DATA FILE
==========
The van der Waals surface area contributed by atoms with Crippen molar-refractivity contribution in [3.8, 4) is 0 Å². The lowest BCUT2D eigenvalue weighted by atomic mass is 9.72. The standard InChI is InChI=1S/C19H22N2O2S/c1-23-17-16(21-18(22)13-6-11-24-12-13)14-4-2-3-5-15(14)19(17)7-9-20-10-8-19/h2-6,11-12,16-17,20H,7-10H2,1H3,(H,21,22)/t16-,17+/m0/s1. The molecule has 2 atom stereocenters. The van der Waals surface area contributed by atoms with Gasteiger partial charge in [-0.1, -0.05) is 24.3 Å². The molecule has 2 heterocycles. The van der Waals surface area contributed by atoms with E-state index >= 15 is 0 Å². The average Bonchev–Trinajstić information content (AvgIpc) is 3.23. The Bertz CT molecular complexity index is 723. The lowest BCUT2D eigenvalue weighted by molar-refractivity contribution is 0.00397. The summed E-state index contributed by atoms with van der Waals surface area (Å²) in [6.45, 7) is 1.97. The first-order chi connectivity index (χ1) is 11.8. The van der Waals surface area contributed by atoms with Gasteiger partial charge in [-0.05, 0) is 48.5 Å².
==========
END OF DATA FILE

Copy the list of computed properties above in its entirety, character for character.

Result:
The van der Waals surface area contributed by atoms with Crippen molar-refractivity contribution in [3.8, 4) is 0 Å². The lowest BCUT2D eigenvalue weighted by atomic mass is 9.72. The standard InChI is InChI=1S/C19H22N2O2S/c1-23-17-16(21-18(22)13-6-11-24-12-13)14-4-2-3-5-15(14)19(17)7-9-20-10-8-19/h2-6,11-12,16-17,20H,7-10H2,1H3,(H,21,22)/t16-,17+/m0/s1. The molecule has 2 atom stereocenters. The van der Waals surface area contributed by atoms with Gasteiger partial charge in [-0.1, -0.05) is 24.3 Å². The molecule has 2 heterocycles. The van der Waals surface area contributed by atoms with E-state index >= 15 is 0 Å². The average Bonchev–Trinajstić information content (AvgIpc) is 3.23. The Bertz CT molecular complexity index is 723. The lowest BCUT2D eigenvalue weighted by molar-refractivity contribution is 0.00397. The summed E-state index contributed by atoms with van der Waals surface area (Å²) in [6.45, 7) is 1.97. The first-order chi connectivity index (χ1) is 11.8. The van der Waals surface area contributed by atoms with Gasteiger partial charge in [-0.05, 0) is 48.5 Å².